Prof C Mahonge

Picture 1: discussion at the fox-tail millet field at Misakubo village in Shizuoka prefecture

Introduction

This report covers what I participated in, observed and learned during my two weeks visit to Nihon University in Japan. The visit followed an invitation letter which was dated 3rd July 2018 from Regional Research Institute of Agricultural Production (RRIAP), College of Bioresource Sciences, Nihon University (NUBS). I was invited as an exchange researcher under the programme organized by RRIAP-NUBS for the period of two weeks from 31st August to 15th September 2018. During this visit all the travel expenses as well as those of my stay in Japan for the mentioned period were covered by RRIAP.

Information collected for this report was based on what I personally experienced, interviews with people in areas I visited and field observations. Because I did not have a command of Japanese Language, my counterpart (contact person) Dr Futoshi Kato was helpful as he translated what was spoken from Japanese to English forward and back between me and the people I talked with.

Activities I participated during my visit in Japan

Visit to Shizuoka Prefecture

On 2nd of September 2018 we conducted an excursion trip to Shizuoka Prefecture together with my hosts Dr Futoshi Kato, Dr. Sasakawa, and Professor Kurauchi, along with two Master Students. It took us more than two hours to come to Shizuoka. On the way I observed a technology whereby fans are used to control snow accumulation in tea farms during winter time to avoid damaging of tea plantation by the snow. It was an interesting experience on how fans were used to mix warm and cooler air currents to dissolve the snow. When we arrived at Shizuoka we first visited a shop where various farm implements for paddy production were being promoted and sold, as well as various varieties of vegetables and other crops and organic and inorganic fertilizers. I could observe simple but improved technologies that help farmers by simplifying their work and facilitating increased production and productivity efficiency and effectiveness. Afterwards, we visited a farmer who was producing tomatoes using tomato plant cuttings and stalked them for support using iron stalks and clips usually used for attaching washed clothes. I was informed that this farmer had undertaken his Bachelor degree studies at Nihon University and he was applying the knowledge he had acquired from his studies. With the educated farmer was his father, who likewise appeared to have had accumulated an abundant knowledge in production of tomatoes and other crops including Lotus and pumpkin. I witnessed a farmer using green-house technology and vegetative parts of tomato plant to sustain and preserve a particular strain of tomato which he had promoted in a local hotels market and was supplying therein.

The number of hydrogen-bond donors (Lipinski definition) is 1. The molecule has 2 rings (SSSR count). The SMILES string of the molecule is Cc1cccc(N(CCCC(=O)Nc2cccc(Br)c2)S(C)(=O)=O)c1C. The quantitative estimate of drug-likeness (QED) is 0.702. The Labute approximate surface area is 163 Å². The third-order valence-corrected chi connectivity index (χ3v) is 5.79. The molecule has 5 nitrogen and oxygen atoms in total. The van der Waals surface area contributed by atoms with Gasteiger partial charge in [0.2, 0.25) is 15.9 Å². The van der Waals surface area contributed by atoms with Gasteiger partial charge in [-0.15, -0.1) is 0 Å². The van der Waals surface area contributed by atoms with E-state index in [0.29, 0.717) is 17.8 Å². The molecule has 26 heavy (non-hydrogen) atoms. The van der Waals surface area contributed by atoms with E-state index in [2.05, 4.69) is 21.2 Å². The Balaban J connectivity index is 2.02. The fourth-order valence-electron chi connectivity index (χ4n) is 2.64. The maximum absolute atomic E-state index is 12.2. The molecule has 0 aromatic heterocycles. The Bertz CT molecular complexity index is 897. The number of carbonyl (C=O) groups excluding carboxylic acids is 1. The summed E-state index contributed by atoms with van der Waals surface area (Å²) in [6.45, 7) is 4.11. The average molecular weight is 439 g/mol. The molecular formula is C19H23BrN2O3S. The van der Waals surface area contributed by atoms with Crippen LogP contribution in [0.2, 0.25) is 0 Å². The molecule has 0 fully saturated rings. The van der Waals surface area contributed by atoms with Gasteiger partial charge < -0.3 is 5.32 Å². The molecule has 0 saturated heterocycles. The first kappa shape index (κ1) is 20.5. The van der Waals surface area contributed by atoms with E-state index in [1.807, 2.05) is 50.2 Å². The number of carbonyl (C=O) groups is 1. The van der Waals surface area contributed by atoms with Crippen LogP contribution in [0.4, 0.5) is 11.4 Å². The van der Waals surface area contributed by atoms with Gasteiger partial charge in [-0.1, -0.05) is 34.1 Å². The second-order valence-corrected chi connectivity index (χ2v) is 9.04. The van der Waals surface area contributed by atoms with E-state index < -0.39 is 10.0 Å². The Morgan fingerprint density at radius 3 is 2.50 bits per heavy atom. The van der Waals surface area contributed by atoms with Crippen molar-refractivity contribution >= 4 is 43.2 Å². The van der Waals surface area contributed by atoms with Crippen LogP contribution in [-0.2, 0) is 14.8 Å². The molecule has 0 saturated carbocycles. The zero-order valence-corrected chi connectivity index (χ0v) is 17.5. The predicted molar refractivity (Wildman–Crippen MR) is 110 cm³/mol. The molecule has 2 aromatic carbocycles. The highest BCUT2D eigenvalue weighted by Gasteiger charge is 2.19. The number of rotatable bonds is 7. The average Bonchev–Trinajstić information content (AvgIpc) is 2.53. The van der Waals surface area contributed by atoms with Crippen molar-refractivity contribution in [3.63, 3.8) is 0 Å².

However, the tomato plants appeared to have been infected with viral diseases. There were some different views regarding use of vegetative propagation through tomato plant cuttings under such disease scenario. The researchers claimed that when infected with viral diseases, use of cuttings transmits the disease from one generation of plants to another. As such, the researchers thought the solution to controlling the viral disease was uprooting and burning the infected tomato plants. On the contrary, farmers claimed that the third generation (filial three) of that tomato plant is viral free. Since farmers liked the variety of the tomato that they had planted, they thought if the variety is lost, it would be difficult to bring it back. As such, farmers learned by seeing and doing while the researchers used professional knowledge but when the two sides meet it could be the start of further research to reconcile contrasting opinions, that is, the knowledge of farmers and that of the professionals (researchers).

On the 3rd of September we visited a village which was situated at Misakubo Cultural Hall and fields. In the fields, we could learn about production of Fox-tail millet from the group of Japanese farmers. Farmers provided us with information on how they were promoting cultivation of Fox-tail millet and traditional round potatoes through an organization of farmers group, and on how through farmers group they have attempted to look for markets of Fox-tail millet to a company which was involved in the manufacturing of sweets. I could learn that the so called village in Japan was a place with all necessary social services such as hospitals, good roads networks, good telecommunication, good water supply and so forth. It was well organized in terms of land use planning, where different land uses such as settlements, roads, forests crops-farms, and market infrastructures were placed in a good pattern.